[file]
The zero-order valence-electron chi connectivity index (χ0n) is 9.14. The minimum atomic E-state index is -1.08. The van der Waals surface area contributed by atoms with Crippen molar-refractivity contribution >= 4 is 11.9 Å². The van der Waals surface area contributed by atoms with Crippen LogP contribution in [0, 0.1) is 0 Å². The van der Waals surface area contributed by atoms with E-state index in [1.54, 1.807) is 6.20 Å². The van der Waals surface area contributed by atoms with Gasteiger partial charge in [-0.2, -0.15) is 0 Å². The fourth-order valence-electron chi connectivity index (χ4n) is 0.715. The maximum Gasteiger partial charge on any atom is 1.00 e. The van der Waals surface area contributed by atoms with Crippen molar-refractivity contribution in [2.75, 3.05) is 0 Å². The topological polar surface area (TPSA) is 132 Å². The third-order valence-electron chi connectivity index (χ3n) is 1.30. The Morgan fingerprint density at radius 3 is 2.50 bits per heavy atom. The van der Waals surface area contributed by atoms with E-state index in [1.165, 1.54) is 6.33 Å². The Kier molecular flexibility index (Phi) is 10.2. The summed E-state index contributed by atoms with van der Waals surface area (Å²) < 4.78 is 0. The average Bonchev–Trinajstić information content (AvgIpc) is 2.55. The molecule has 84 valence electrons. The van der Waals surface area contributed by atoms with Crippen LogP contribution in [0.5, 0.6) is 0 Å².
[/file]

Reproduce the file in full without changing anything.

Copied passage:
The zero-order valence-electron chi connectivity index (χ0n) is 9.14. The minimum atomic E-state index is -1.08. The van der Waals surface area contributed by atoms with Crippen molar-refractivity contribution >= 4 is 11.9 Å². The van der Waals surface area contributed by atoms with Crippen LogP contribution in [0, 0.1) is 0 Å². The van der Waals surface area contributed by atoms with E-state index in [1.54, 1.807) is 6.20 Å². The van der Waals surface area contributed by atoms with Gasteiger partial charge in [-0.2, -0.15) is 0 Å². The fourth-order valence-electron chi connectivity index (χ4n) is 0.715. The maximum Gasteiger partial charge on any atom is 1.00 e. The van der Waals surface area contributed by atoms with Crippen molar-refractivity contribution in [2.75, 3.05) is 0 Å². The topological polar surface area (TPSA) is 132 Å². The third-order valence-electron chi connectivity index (χ3n) is 1.30. The Morgan fingerprint density at radius 3 is 2.50 bits per heavy atom. The van der Waals surface area contributed by atoms with E-state index in [1.165, 1.54) is 6.33 Å². The Kier molecular flexibility index (Phi) is 10.2. The summed E-state index contributed by atoms with van der Waals surface area (Å²) < 4.78 is 0. The average Bonchev–Trinajstić information content (AvgIpc) is 2.55. The molecule has 84 valence electrons. The van der Waals surface area contributed by atoms with Crippen LogP contribution in [0.5, 0.6) is 0 Å².